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New evidence points to a fatal Hodgkin's disease and excludes the widely accepted Addison's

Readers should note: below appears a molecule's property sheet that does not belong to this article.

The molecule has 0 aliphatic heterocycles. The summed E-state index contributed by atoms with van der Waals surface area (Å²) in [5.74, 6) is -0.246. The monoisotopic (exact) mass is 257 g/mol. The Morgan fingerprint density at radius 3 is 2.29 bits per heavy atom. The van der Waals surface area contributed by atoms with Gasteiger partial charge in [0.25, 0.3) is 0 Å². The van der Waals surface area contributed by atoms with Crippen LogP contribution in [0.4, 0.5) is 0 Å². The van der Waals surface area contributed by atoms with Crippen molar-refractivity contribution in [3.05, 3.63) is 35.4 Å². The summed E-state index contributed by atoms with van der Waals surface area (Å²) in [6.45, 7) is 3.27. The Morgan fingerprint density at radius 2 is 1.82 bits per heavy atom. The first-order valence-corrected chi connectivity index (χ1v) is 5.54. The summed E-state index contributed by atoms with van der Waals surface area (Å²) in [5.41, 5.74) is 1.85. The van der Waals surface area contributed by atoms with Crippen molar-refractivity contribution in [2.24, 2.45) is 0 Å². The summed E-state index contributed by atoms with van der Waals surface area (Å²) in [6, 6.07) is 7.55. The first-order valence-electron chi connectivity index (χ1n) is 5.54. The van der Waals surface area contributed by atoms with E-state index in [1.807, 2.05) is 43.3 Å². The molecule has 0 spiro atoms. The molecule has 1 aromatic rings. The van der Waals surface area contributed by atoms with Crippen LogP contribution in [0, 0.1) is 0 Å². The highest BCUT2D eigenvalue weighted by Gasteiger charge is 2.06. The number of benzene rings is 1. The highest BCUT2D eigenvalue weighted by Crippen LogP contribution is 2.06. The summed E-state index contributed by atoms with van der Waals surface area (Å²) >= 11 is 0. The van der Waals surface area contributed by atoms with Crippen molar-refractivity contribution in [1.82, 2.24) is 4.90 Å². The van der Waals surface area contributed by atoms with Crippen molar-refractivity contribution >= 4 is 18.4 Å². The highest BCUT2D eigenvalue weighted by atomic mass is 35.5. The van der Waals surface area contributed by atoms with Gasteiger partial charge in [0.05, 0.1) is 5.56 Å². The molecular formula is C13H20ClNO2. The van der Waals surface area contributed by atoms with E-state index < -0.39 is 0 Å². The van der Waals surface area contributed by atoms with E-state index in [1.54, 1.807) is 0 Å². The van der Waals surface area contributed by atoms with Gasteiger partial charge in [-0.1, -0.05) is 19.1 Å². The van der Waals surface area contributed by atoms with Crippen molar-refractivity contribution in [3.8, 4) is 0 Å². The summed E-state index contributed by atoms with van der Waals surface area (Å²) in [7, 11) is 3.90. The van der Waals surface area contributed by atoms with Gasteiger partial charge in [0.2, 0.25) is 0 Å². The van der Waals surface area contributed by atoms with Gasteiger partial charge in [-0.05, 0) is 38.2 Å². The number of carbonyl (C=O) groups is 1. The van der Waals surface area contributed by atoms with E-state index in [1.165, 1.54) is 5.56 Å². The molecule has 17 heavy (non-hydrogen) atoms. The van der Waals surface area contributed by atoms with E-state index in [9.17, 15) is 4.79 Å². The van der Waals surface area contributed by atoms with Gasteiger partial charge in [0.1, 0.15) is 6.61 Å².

Jane Austen is typically described as having excellent health until the age of 40 and the onset of a mysterious and fatal illness, initially identified by Sir Zachary Cope in 1964 as Addison's disease. Her biographers, deceived both by Cassandra Austen's destruction of letters containing medical detail, and the cheerful high spirits of the existing letters, have seriously underestimated the extent to which illness affected Austen's life. A medical history reveals that she was particularly susceptible to infection, and suffered unusually severe infective illnesses, as well as a chronic conjunctivitis that impeded her ability to write. There is evidence that Austen was already suffering from an immune deficiency and fatal lymphoma in January 1813, when her second and most popular novel, Pride and Prejudice, was published. Four more novels would follow, written or revised in the shadow of her increasing illness and debility. The nature of her illness had baffled her medical advisors, and still remains a subject of controversy. Current medical opinion, biographers, and encyclopaedic reference all lean towards a diagnosis of Addison's disease, which involves destruction of the adrenal glands, but other medical opinion surmises that Jane may have been suffering from Hodgkin's disease, a form of cancer. Both diseases were unidentified and untreatable in Austen's lifetime, and the outcome was always fatal. Biographers generally date the onset of this fatal illness, to the beginning of 1816, and close to her 40th birthday.2 She would live just 18 months more. The mythic appeal of a 'genius whose life is cut tragically short' magnifies the contrast between the healthy, vital woman, struck down by fatal illness at the height of her creative powers, and the sad, wasted figure she became. Biographers have also tended to follow this line and ignore or trivialise previous episodes of illness that are documented in Jane's letters. There were also episodes of a chronic conjunctivitis that began in her early twenties, and became increasingly frequent in later years, impeding her ability to write. Despite traditional accounts, this was not a case of a healthy person being suddenly struck down with a fatal illness. New medical evidence suggests that Jane was already suffering from an immune deficiency and fatal lymphoma in January 1813, when her second and most popular novel, Pride and Prejudice, was published. Four more novels would follow over the next 5 years, written or revised in the shadow of her increasing illness and debility. The final novel, Persuasion, was published in January 1818. But Jane had died 6 months earlier on 18 July 1817, and a fragment of a new novel lay abandoned in her writing desk. Whilst it is impossible now to conclusively establish the cause of her death, the existing medical evidence tends to exclude Addison's disease, and suggests there is a high possibility that Jane's fatal illness van cleef and arpels bracelet imitation was Hodgkin's disease, a form of lymphoma.The importance of a close examination of Jane Austen's medical history goes far beyond the satisfaction of establishing a retrospective diagnosis for her various symptoms, and intended for an audience of medical professionals. Its significance should be seen rather against a context of the scant documentary evidence of Jane's life, and an intense public interest in everything relating to her. The first biography, a Memoir, was published in 1870. The early trickle of interest since that date has become an avalanche of titles concerning her in the past 50 years, with every known aspect of her life and work placed under scrutiny. But through it all, Jane Austen, the person, remains an enigmatic and elusive figure. There is so much in her life that is missing. She kept no diaries or personal journals, and her most revealing letters were destroyed by her sister Cassandra after her death. Other material was lost or distorted by family members half a century later, in an effort to present a sanitised version of her life, and it is very unlikely now that any new letter or personal remembrance will emerge. The biographer is left to rescan the existing inadequate evidence, and sometimes, very rarely as in this case, the letters yield up something exciting and new. These seemingly nondescript scraps of medical history lead to insights that transcend the barriers of Cassandra's ruthless culling, and at times are startling and almost voyeuristic in their intimacy. Knowledge of the illness provides the detail of symptoms that would have been excluded from the letters. Le Faye, the most recent editor of Jane Austen' Letters, notes that some letters have a line cut out, relating to "physical ailment" and considers that Cassandra simply destroyed any letter that "described physical symptoms rather too fully".4 A detailed medical history reveals the extent to which illness impacted on Austen's life, on family relationships, on her ability to work, and even left its traces on the last manuscripts. It offers a tangible impression of Jane, the woman, coping with illness whenever possible, by cheerfully dismissing it from her mind, and later struggling to maintain her own good humour and a sense of normalcy in her life, as the symptoms of disease overwhelmed her body.Illness was to dominate the first few months of her life as well as the last. Her nephew and first biographer, JE Austen Leigh, faced with an almost total lack of family letters or other evidence was forced to admit that he knew "little of Jane Austen's childhood."5 By some quirk of chance, a family letter describing her birth at Steventon Rectory on 16 December 1775 has survived, and forms an important, first suggestion of a serious medical problem. Jane was born 4 weeks overdue, according to her parents' calculations. Her father even made a joke about it in this letter to his sister in law, Susanna Walter.Dear Sister,You have doubtless been for some time in expectation of hearing from Hampshire, and perhaps wondered a little we were in our old age grown such bad reckoners but so it was, for Cassy certainly expected to have been brought to bed a month ago.6But was it just a case of bad reckoning? It seems very unlikely considering that the Austens had six children already and from the evidence of this letter, had never previously miscalculated their dates. Birth was always a worrying and disruptive time for any family. Childbirth was managed at home without medical assistance, and even if the birth were trouble free, the new mother would be kept in bed for at least 2 weeks. Somebody else would have to run the household and arrangements were made well in advance. It was vital to these arrangements that the estimated confinement date was as accurate as possible. It was simply too important to get wrong.A normal pregnancy is calculated as 40 weeks from the last menstrual period, and over 80% of births occur between the 38th and 42nd week. Only 5% continue, as in Jane's case, after the 43rd week.7 A pregnancy that continues after 42 weeks is considered postdate, and the fetus may be severely at risk. There is a heightened risk of birth injury or death, and over 20% of postdate infants show signs of wasting of tissues a medical condition known as postmaturity, which in severe cases can be fatal. If a pregnancy is postdate, the modern obstetrician will usually order tests to monitor the fetus and to decide whether or not to intervene. In the 18th Century it was a matter of letting nature take its course. If a pregnancy is prolonged, the placenta begins to degenerate and the fetus may receive inadequate nutrients from the mother, resulting in soft tissue wasting.9According to her father's description, Jane Austen seemed normal at birth, and this is quite consistent with postmaturity:Last night the time came, and without a great deal of warning, necklace van cleef arpels imitation everything was soon happily over. We have now another girl, a present plaything for her sister Cassy and a future companion. She is to be Jenny and seems to me as if she would be as like Henry, as Cassy is to Neddy.10The fetus continues to grow in the womb and the infant is long and thin, with some tissue wasting. It is interesting that George Austen noted a close resemblance to his fourth son, Henry, born 4 years earlier. Both children had hazel eyes, but Henry was also very tall for his age.11 and the father must have noticed that this baby too, seemed quite long.A close inspection of the baby may have shown signs of tissue wasting, which caused the skin to hang in loose folds, especially on the arms and legs. There would be signs in behaviour as well, including listlessness, irritability, and feeding problems which would persist for some time, with the baby failing to thrive, and incessantly irritable. Various studies reveal the stress placed on the mother child relationship, with postmature babies described as "difficult" by their mothers. They also had more severe illnesses in the first year of life. These findings also applied to postdate babies who did not show obvious signs of tissue wasting at birth, and the problems were more severe for those born after 43 weeks (Sims, p 291).7Jane would have been frail and probably ill in the first months of her life and this seems to be confirmed by her christening in the church being delayed until she was almost four months old (Le Faye, p 27).3 According to Mrs. Austen's child rearing practice, the baby was weaned at 3 months, and then sent to a "good woman's" for at least a year, a farm worker's wife, who lived in the nearby village of Deane.12 Jane was moved there sometime after her April christening, and certainly before the first week of June, when her parents were on holiday in London.13The circumstances of Jane's birth raise the possibility of an immune deficiency, related to postmaturity, (Beers, p 1026)9 and her medical history of both unusually severe infections and chronic infection, is consistent with an immune disorder. But there is also a compelling argument against this. A child with an immune deficiency in the 18th Century would be extraordinarily lucky to survive to adult life. Most disorders that present from birth would render her susceptible to fatal chicken pox, or if she were lucky enough to survive, she would have been at the very least severely disabled by it. One factor, however, that might have preserved the young Jane's life was the isolated location of her family home, and consequent lack of exposure to childhood epidemics.Steventon, Jane's loved home for the first 25 years of her life, was a remote village in the Hampshire Downs, about 7 miles south west of Basingstoke. Access was by a narrow and winding dirt lane, full of potholes, and in wet weather became virtually impassable. The village itself was just a straggle of farm labourers' thatched cottages, each with its own small garden, and set in a pretty, wooded valley close to a stream and the village green. The rectory was a short distance from the end of the village, and stood on the corner of a 3 acre block, with its own dairy and small farm, and a tiny stone church high on the hill behind it, just glimpsed behind a screen of sycamores and elms.Reverend George Austen leased a nearby 200 acre farm as well as farming his own glebe land. Mrs Austen had her dairy, poultry yard, piggery, vegetable garden, and beehives to supply the house. Bread was baked, and beer was brewed and stored in the cellar, together with van cleef and arpels pendant replica a large supply of Mrs Austen's honey mead and some homemade wine. The rectory's self sufficiency extended to the education of the children. The Austen boys were educated at home by their father, until entering university or the navy. Apart from two brief periods, he supervised the formal education of his daughters as well. The Austen biographer Claire Tomalin notes that in an age when "few families were spared the deaths of several children," the Austens did not lose a single one of their eight children (Tomalin, p 6).2According to family tradition, Jane did become dangerously ill however, within a few months of being sent away to school. In April 1783, Jane, aged 7 and Cassandra, 10, were sent with their 12 year old cousin Jane Cooper to Oxford, to board with Mrs Ann Cawley, the widowed sister of Dr Cooper. Sometime later in the year Mrs Cawley moved her few pupil boarders to Southampton and was soon in the midst of an epidemic of "putrid fever", which was raging in this town by late August. Jane and Cassandra were both infected, but Mrs Cawley did not inform their parents (Le Faye, pp 47 49).3 Fortunately, Jane Cooper wrote to her own mother, who came immediately in her carriage to rescue all three and move them to her home in Bath.14 In some accounts both Mrs Austen and Mrs Cooper arrived to take their daughters home, but all agree that Jane Austen nearly died of this illness. In one version her life was saved by a remedy that the mothers brought with them.15The "putrid fever" was in fact epidemic typhus, brought to Southampton that August by troops returning from service in Gibraltar (Le Faye, p 48).3 It is associated with cramped, insanitary conditions, and transmitted to humans in faeces of the human body louse. The symptoms include a constant headache and high temperature. About the fourth day the characteristic pink spots appear and rapidly darken and cover the whole body, only excluding the face, palms and soles of the feet. After 14 days, in uncomplicated cases, the temperature drops and the patient spontaneously recovers. The disease can be extremely serious in adults, and mortality increases with age, and is as high as 60% in persons aged 50 years or more (Beers, p 1228).9 Mrs Cooper was 47 years of age, and became fatally infected and died at her home in Bath on October 25th. In these fatal cases, death occurs from heart failure about day 14 of the illness.16Mrs Cawley may have been negligent in not contacting the Austens, but perhaps she was aware that this disease is characteristically mild in children up to the age of ten.17 In any case, it would have been out of the question to take the girls home to the rectory, where they might introduce the infection to their brothers, or worse still, Mr Austen's 3 or 4 pupil boarders. The fear of infection in an age when no adequate treatment was available, is reflected in Sense and Sensibility in the Palmer family's immediate abandonment of their home when Marianne Dashwood's illness is described by the apothecary as "having a putrid tendency" and he allows "the word 'infection' to pass his lips."18 Mrs Palmer had left with her baby within the same hour.No other scrap of medical evidence remains from Jane's childhood. The major resource for a medical history consists of her own surviving letters, including 97 to her sister Cassandra, written over a 20 year period. Unfortunately, these only date to 1796, when Jane was already aged 20. Despite Cassandra's censorship, these letters, supplemented by other evidence, do provide medical insights, and reveal for example that Jane suffered from chronic conjunctivitis, with the first episode occurring in January 1799, when she was aged 23:Wednesday I have had a cold and weakness in one of my eyes for some days, which makes writing neither very pleasant nor very profitable, and will probably prevent my finishing this letter myself. My Mother has undertaken to do it for me. . The eyelids would look sore and swollen. This condition is often called "red eye" because of bleeding under the conjunctiva, and the white of the eye becomes bright red either in part, or totally (Macpherson, p 214).16The discomfort of her eye did not prevent her from attending a ball a few nights later, but her account of this ball contains the rueful comment "I do not think I was very much in request People were rather apt not to ask me till they could not help it; One's consequence you know varies so much at times without any particular reason."22Biographers have seized upon this statement as evidence that Jane, unlike the heroines of her novels, was physically unattractive. But a young lady at a ball who was suffering from the 'red eye' was unlikely to be 'very much in request'. It not only affected her appearance. Her partners would be concerned about catching a possible infection. No wonder gentlemen were 'apt not to ask till they could not help it.' Her last comment gives an insight into the way she viewed her own illness. She had dismissed the problem of her sore eye so effectively from her mind, she was unconscious of its effect on others.She attended another ball the following week, with a predictable aggravation of her symptoms.My eyes have been very indifferent. . keeping them so many hours open on Thursday night, as well as the dust of the ball room, injured them a good deal. I use them as little as I can, but you know and Elizabeth knows, and everybody who ever had weak eyes knows, how delightful it is to hurt them by employment, against the advice and entreaty of all one's friends.23